Latin America has a police brutality problem of its own

Bogota Student Protests ESMAD Student protestors confront Colombia's Mobile Anti-Disturbances Squadron in Bogotá during a 2019 protest against police brutality. (Photo by Ignas Karvelis)

This past week 10 people were killed by police in Colombia as demonstrators have taken to the streets to protest police violence following the killing of a 46-year-old father by police in Bogotá.

A video of the incident shared on social media shows Javier Ordonez pleading officers to stop tasering him. He would later die while in the hospital.

In a country that is less than a year removed from massive protests against police violence, the killing has sent protestors back out into the streets. In addition to those killed, nearly 250 people were injured during the demonstrations in Colombia’s capital.

Though the widespread protests of police brutality in the United States this year have caught the world’s attention, Latin America is no stranger to deadly and unjustified actions by its police forces.

In Rio de Janeiro police killed more than 600 people in the first four months of this year alone. Despite crime and violence dropping during COVID-19 lockdowns, police violence grew, according to Human Rights Watch. As in the United States, a disproportionate amount of those being killed by police are black men.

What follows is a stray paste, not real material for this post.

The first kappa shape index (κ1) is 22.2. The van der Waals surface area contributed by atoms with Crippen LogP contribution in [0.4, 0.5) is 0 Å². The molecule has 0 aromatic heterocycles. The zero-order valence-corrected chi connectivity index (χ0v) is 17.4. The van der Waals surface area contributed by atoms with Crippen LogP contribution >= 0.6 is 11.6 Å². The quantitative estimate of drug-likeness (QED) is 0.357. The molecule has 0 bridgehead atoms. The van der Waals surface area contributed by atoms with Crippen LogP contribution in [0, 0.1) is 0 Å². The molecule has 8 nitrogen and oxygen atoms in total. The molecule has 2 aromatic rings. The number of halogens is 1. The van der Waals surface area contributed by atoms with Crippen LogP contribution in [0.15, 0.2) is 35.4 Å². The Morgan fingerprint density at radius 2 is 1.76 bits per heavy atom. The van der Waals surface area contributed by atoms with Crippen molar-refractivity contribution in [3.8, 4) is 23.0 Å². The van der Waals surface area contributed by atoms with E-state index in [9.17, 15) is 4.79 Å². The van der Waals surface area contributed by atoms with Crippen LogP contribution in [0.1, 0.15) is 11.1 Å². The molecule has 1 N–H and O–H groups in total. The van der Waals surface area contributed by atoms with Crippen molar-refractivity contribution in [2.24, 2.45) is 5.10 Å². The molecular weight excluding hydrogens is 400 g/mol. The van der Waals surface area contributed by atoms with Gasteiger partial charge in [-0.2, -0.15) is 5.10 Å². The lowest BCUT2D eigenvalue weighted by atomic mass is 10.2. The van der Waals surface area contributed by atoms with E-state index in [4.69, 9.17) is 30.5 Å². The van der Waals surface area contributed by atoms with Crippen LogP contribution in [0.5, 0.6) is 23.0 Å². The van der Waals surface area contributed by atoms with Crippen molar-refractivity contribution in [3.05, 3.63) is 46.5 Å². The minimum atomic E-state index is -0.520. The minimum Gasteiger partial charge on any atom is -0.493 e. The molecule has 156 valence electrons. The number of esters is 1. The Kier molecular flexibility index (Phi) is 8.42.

“While Covid-19 will affect favela residents for a long time, effective public health policies can help bring it under control. But as long as officers responsible for reckless shootings and cold-blooded executions are not held accountable, we’ll keep losing innocent young people in Rio de Janeiro, with no end in sight,” wrote Human Rights Watch researcher César Muñoz.

Last year, protests erupted in Chile concerning social inequality in the country, which were marred by more than 800 cases of police using excessive force. A local human rights institute in Chile reported at least six killings by police.

And in Mexico, a video went viral showing the violent police arrest of a 30-year-old man in Jalisco for not wearing a face mask. That man later died in police custody, marking a clear parallel to the recent incident in Colombia.

That incident, coupled with a string of abuses by police, led to massive protests in June in cities throughout the country.

“Mexico’s police forces are infamous for their corruption, their use of torture and violence, and their ties to organized crime,” said José Miguel Vivanco, the Americas regional director of Human Rights Watch in a release. “These protests, which echo the global wave of outrage sparked by the police killing of George Floyd in the US, also express the profound and longstanding mistrust and frustration that many Mexicans feel toward their abusive police forces.”

Protests in Bolivia and Ecuador last year, on top of the aforementioned ones in Chile and Colombia, led to at least 50 deaths due to conflict between government security forces and protestors.

Colombia’s current protests show a continued, unsettling trend of police violence that keeps galvanizing young people to take to the streets. And with high rates of police impunity across the region, no justice is in sight.

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